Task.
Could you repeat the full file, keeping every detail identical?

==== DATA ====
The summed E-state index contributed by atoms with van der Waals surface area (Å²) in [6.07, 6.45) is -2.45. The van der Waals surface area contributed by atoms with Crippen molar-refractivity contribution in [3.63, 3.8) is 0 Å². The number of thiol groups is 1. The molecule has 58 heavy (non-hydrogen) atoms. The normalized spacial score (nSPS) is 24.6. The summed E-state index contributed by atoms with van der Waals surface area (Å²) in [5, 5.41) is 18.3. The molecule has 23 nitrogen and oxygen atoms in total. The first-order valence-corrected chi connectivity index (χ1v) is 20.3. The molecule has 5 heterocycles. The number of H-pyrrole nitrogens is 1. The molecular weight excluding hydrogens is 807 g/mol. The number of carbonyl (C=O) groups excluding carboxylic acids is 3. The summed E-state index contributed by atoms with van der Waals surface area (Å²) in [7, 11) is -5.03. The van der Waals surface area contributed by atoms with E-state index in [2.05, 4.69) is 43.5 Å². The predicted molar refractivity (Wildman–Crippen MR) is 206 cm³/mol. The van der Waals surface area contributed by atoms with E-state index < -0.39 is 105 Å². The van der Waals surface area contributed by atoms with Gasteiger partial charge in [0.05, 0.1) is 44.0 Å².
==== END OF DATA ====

The summed E-state index contributed by atoms with van der Waals surface area (Å²) in [6.07, 6.45) is -2.45. The van der Waals surface area contributed by atoms with Crippen molar-refractivity contribution in [3.63, 3.8) is 0 Å². The number of thiol groups is 1. The molecule has 58 heavy (non-hydrogen) atoms. The normalized spacial score (nSPS) is 24.6. The summed E-state index contributed by atoms with van der Waals surface area (Å²) in [5, 5.41) is 18.3. The molecule has 23 nitrogen and oxygen atoms in total. The first-order valence-corrected chi connectivity index (χ1v) is 20.3. The molecule has 5 heterocycles. The number of H-pyrrole nitrogens is 1. The molecular weight excluding hydrogens is 807 g/mol. The number of carbonyl (C=O) groups excluding carboxylic acids is 3. The summed E-state index contributed by atoms with van der Waals surface area (Å²) in [7, 11) is -5.03. The van der Waals surface area contributed by atoms with E-state index in [2.05, 4.69) is 43.5 Å². The predicted molar refractivity (Wildman–Crippen MR) is 206 cm³/mol. The van der Waals surface area contributed by atoms with E-state index < -0.39 is 105 Å². The van der Waals surface area contributed by atoms with Gasteiger partial charge in [0.05, 0.1) is 44.0 Å².